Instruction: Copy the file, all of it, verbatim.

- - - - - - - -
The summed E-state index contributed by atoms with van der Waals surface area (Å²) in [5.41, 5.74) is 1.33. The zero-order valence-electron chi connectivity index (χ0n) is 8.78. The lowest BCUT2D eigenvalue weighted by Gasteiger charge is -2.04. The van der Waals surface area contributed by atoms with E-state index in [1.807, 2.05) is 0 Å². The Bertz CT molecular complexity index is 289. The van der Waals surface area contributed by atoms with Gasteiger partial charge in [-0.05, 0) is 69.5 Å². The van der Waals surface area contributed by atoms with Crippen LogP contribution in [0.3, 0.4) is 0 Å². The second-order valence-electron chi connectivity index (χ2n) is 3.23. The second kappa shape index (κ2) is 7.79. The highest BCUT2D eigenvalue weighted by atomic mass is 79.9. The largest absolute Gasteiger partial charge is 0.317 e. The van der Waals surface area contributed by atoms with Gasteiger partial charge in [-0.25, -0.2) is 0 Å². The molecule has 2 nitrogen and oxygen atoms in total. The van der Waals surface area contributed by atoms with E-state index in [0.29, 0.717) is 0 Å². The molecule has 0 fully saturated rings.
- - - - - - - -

The summed E-state index contributed by atoms with van der Waals surface area (Å²) in [5.41, 5.74) is 1.33. The zero-order valence-electron chi connectivity index (χ0n) is 8.78. The lowest BCUT2D eigenvalue weighted by Gasteiger charge is -2.04. The van der Waals surface area contributed by atoms with E-state index in [1.807, 2.05) is 0 Å². The Bertz CT molecular complexity index is 289. The van der Waals surface area contributed by atoms with Gasteiger partial charge in [-0.05, 0) is 69.5 Å². The van der Waals surface area contributed by atoms with Crippen LogP contribution in [0.3, 0.4) is 0 Å². The second-order valence-electron chi connectivity index (χ2n) is 3.23. The second kappa shape index (κ2) is 7.79. The highest BCUT2D eigenvalue weighted by atomic mass is 79.9. The largest absolute Gasteiger partial charge is 0.317 e. The van der Waals surface area contributed by atoms with Gasteiger partial charge in [-0.25, -0.2) is 0 Å². The molecule has 2 nitrogen and oxygen atoms in total. The van der Waals surface area contributed by atoms with E-state index in [0.29, 0.717) is 0 Å². The molecule has 0 fully saturated rings.